I really meant to post here more often than I’ve been able to… so there’s a goal heading into the fall.  Meanwhile: reflections from this past weekend.

 

I know a lot of people who say “I feel God most in nature”; really, I’d imagine that we all know people like that.  People who would rather go for a long walk, or go canoeing, or sit out under the vastness of the stars, than ever set foot inside a place of worship.  As a pastor, this position often makes me grit my teeth, but I will admit to having some sympathy with that position.  I’ve gone on long hikes, stood in awe of breathtaking vistas, stared at the stars on nights so clear that the Milky Way was a thick white river of light in the sky.  I can totally understand the experience of something huge-beyond-imagining being so much more present outside, in the huge spaces that nature can afford us. I can understand being more aware of God in spaces that are not of human construction.

It is also true that, for most of us, a creedal faith isn’t enough anymore – to say, merely, “I believe” does not come anywhere close to the experience of God that I think we all long for – not just my generation, as scholars of religion too often seem to think.  It seems to me that we are all seeking an experience of awe, of hugeness,of  intricacy, that tends to be far more present in the breadth of wilderness, or the expanse of stars, than in the wordy formulations of worship with which we are so often familiar from religious services.

So I would never suggest that one cannot experience  the divine outside of the structures that humans have created for worship – far from it.  Indeed, if those long walks in the woods lead one to a time of quiet discernment of the divine, then I’m all for them.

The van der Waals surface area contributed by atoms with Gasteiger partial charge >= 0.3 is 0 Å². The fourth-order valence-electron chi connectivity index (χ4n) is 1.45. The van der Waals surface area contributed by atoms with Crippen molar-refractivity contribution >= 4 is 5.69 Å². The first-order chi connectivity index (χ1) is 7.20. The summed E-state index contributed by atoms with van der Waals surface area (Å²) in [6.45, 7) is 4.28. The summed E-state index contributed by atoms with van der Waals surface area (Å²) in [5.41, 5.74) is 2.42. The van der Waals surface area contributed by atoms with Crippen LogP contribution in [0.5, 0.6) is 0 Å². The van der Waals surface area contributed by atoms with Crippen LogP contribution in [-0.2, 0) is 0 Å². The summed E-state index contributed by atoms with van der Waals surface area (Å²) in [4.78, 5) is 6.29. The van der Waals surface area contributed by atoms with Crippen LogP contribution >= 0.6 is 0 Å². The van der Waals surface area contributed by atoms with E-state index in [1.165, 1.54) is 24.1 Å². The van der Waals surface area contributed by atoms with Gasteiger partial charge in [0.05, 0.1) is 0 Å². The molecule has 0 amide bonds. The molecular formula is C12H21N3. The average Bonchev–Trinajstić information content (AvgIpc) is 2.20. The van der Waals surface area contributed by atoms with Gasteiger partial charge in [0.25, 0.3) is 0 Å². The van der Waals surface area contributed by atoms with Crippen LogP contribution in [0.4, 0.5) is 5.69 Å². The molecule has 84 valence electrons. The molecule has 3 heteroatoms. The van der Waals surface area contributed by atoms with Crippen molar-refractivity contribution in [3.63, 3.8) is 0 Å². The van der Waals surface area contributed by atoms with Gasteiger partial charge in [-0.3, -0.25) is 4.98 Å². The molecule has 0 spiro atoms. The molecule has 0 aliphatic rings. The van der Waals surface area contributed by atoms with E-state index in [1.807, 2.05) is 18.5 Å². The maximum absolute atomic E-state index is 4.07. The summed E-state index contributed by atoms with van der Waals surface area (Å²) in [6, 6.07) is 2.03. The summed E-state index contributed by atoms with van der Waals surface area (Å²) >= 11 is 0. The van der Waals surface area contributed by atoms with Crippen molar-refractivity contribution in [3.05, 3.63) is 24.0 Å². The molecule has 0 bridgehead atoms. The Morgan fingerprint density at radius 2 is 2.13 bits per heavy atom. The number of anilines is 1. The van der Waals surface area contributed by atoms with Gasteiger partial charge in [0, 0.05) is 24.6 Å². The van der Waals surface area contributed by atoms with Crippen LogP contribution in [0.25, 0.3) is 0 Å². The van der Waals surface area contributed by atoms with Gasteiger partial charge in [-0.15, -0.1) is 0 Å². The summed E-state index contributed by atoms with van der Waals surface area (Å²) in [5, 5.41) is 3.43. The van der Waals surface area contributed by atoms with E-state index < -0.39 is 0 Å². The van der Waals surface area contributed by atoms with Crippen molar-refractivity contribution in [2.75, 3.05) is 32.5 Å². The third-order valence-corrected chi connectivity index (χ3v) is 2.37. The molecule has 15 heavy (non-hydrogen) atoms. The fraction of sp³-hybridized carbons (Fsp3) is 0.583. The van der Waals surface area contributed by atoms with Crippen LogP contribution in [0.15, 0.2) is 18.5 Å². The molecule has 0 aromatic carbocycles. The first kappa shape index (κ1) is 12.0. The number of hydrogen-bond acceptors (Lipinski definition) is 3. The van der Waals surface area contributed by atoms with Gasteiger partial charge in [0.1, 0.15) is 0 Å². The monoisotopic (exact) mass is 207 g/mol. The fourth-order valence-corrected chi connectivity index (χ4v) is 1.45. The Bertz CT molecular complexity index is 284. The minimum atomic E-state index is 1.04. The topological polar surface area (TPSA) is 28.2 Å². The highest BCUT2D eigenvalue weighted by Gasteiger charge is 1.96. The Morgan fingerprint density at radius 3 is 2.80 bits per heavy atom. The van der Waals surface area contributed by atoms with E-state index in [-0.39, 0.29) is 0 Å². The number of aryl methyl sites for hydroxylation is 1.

Just don’t tell me that those experiences are enough for you.  

As important as experience is, in our faith, experience is not the end-result that we’re looking for, is it?  When people tell me about their hikes or their stargazing or the breathtaking sunset over a perfectly calm lake, my question is always the same: how has that experience of presence changed you?

Because worship, and discipleship, are not just about recognition of a huge, overarching presence.   A worshiping experience of God is inevitably about relationship; not only how we experience God, but how that experience forms and molds us.  It is relationship when we can look at nature and determine to be stewards of Creation.  It is relationship when we look at hugeness of stars and recognize that if the God who created the vastness of the universe loves us, parasitic specks on the face of a small planet of a small star – specks upon specks upon specks -then who should we be loving?  noticing?  helping?  It is relationship when we can look at Earth from space, and realize the fragility, the inequality, that affects each and every one of us who must share the limited resources of this vulnerable planet.  

What we get out there, in our experience of God in nature, is a feeling.  When we can commit ourselves to the God of experience, when we can come away from a moment in God’s presence with a determination to do the work that we are called to by faith, then we will know an abiding presence.  We will be in relationship with God.  

Let us commit ourselves, not just to the invocation of presence, but to the God who is more than feeling.  Let us open ourselves to the vast and powerful God who is willing to abide within our human hearts and human dwellings.  Let us invoke God here, in this moment, and in every moment of all our days. 

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